Brig. Gen. Robin Olds was a U.S. Air Force fighter pilot whose combined total of 16 victories in World War II and Vietnam earned him the distinction of a “Triple Ace.”
Most sources chronicling his life portray him as a “larger-than-life hero with a towering personality… an extraordinary man, with extraordinary skills at an extraordinarily critical time of our national history.”
Arguably, he had the traits that are required for the kinds of successes he achieved. He also had a unique upbringing and distinguished himself before he ever entered active duty.
His father was a major general in the Army Air Corps and at one time an aide to Brig. Gen. William “Billy” Mitchell. According to some sources, the stories his father told him about Mitchell played a significant role in him becoming a strong advocate for tactical air power.
His ideas about air power were also shaped from the frequent discussions at the Olds’ house by visitors such as Hap Arnold, Tooey Spaatz, Ira Eaker and Harold George, among others. Their credence in making air power prevail in future battles, the horror of trench warfare and an endless stalemate led him to believe that air power could play a role in preventing or reducing the number of casualties.
Olds bought into the notion that airplanes would be able to take the war to the enemy, destroy his infrastructure and wear down his will to fight. Olds took these ideas with him to the U.S. Military Academy at West Point, and ultimately onto active duty.
At West Point, he distinguished himself as a tackle on the academy football team. In 1942, Collier’s Weekly named him Lineman of the Year, sportswriter Grantland Rice named him Player of the Year, and in 1942 he was selected as a member of the 1942 College Football All-America Team.
He was one of the toughest football players at the time and was inducted into the National College Football Hall of Fame in 1985.
Given his athletic prowess and collegiate achievements, it should not have surprised anyone if he had taken the professional athletic direction in life.
However, Olds had something else in mind. He graduated from West Point and was commissioned a second lieutenant in June 1943, at a time when the U.S. became deeply entrenched in the African Theater of War.
Showing the same determination that made him a top athlete on the gridiron, he quickly distinguished himself in war as he became a top fighter pilot and squadron commander by the age of 22.
He became an “Ace” on his first two combat missions, shooting down two FW-190s on Aug. 14, 1944, and three ME-109s nine days later.
By the end of the war, then a major, Olds had flown 107 combat missions and compiled an impressive record of 13 aerial victories and 11.5 others on the ground. He missed Korean War action due to his participation in a Royal Air Force Exchange
Program beginning in 1948. Between 1955 and 1965 he commanded the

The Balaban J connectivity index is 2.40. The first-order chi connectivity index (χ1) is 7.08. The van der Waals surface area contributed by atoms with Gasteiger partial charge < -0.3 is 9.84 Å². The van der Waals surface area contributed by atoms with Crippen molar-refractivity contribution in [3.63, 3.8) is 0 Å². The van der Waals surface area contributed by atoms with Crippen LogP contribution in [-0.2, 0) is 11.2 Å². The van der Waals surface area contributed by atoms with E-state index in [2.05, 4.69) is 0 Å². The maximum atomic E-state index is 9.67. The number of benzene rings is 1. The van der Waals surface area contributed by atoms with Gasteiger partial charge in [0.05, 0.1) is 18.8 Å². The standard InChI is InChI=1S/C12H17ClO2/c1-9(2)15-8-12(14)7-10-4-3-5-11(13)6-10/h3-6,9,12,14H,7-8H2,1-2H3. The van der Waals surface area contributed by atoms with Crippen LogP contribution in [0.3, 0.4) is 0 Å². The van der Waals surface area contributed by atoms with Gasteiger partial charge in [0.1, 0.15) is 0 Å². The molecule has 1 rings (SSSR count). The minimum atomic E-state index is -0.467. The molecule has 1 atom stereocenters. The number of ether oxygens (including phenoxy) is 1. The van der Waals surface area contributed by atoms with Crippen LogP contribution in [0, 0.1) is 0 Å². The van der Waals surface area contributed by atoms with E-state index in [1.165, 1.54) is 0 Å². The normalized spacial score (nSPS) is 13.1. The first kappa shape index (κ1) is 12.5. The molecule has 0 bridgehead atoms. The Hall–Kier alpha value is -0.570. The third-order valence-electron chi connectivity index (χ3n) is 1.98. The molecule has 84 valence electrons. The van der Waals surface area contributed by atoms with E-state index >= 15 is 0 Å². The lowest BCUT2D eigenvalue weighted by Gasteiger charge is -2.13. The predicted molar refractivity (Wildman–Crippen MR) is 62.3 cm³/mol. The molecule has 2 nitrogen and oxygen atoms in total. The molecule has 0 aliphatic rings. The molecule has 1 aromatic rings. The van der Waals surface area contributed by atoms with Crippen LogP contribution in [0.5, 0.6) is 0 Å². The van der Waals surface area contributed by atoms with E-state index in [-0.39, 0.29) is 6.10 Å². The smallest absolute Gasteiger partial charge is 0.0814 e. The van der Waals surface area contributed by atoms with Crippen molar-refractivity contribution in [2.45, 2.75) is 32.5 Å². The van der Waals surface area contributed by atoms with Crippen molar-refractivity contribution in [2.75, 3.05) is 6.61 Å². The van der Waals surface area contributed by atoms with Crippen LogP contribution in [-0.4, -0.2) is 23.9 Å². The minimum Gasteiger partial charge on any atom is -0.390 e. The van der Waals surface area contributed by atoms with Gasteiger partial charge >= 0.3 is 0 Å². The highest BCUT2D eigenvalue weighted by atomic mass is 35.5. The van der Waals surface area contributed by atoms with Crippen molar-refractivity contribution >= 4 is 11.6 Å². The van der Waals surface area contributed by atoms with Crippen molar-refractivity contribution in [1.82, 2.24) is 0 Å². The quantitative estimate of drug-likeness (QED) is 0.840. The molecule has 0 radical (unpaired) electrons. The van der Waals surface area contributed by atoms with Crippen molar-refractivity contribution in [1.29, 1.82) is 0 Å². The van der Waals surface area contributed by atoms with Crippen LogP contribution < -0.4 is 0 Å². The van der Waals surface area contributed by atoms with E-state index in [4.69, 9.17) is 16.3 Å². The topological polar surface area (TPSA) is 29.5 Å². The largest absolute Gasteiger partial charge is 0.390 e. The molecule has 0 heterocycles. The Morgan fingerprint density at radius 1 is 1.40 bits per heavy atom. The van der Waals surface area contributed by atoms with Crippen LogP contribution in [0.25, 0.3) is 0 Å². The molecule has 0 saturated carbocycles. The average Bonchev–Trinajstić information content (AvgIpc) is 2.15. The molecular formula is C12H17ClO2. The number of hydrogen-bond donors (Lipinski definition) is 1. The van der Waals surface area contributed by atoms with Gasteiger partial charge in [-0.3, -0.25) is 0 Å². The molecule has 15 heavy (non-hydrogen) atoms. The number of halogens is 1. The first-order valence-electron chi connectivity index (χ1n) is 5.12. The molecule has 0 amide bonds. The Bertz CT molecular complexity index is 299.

86th Fighter Interceptor Wing at Landstuhl and the 81st Tactical Fighter Wing at RAF Bentwaters, in addition to various training assignments.
In 1966, now a 44-year-old colonel, Olds headed to Ubon Royal Thai
Air Force Base where he took command of the 8th Tactical Fighter Wing.
This assignment saw him engaged in air combat over Vietnam. It was here that the man became a legend. When he arrived at Ubon in 1966, he found a dejected group of pilots. Olds motivated them by subordinating himself on the flight schedule to junior officers and challenged them to train him correctly, since he would be leading them soon.
He flew 152 combat missions with four confirmed kills, which brought his all-time total to 17 confirmed kills, making him a rare triple ace. Olds also stood out for the part he played in the conception of Operation Bolo, a plan to lure North Vietnamese MiG-21s into a trap by mimicking an F-105 bombing formation. At the time, the U.S. Air Force was not permitted to bomb North Vietnamese airfields, which meant that enemy fighters could only be destroyed in the air.
On Jan. 2, 1967, Olds led a group of F-4s over Vietnam, utilizing the same route and altitude as an F-105 bomb strike formation. The electronic countermeasure pods of the F-4s were replaced with the electronic jamming pods of F-105 aircraft. This resulted in a false signal, which enticed MiGs to engage the F-4s, believing that they were engaging the slower, less agile F-105s.
During this “sweep,” Olds shot down 1 Mig-21. At the same time, F-4s from the 366th TFW entered North Vietnamese airspace from the east to prevent the MiGs from escaping to China.
The F-4s orbited the MiG bases and prevented them from landing. Four days later, Olds repeated the fighter sweep, only this time his group mimicked an F-4 reconnaissance flight and further crippled MiG operations by shooting down two MiG-21s. By all accounts, Operation Bolo turned out to be a critical success.
Olds was a strong advocate of the importance of tactical air power. As a prominent wingman, leader and warrior, Olds is a model air power figure who will be celebrated for generations.
“Fighting spirit one must have. Even if a man lacks some of the other qualifications, he can often make up for it in fighting spirit.” — Brig. Gen. Robin Olds.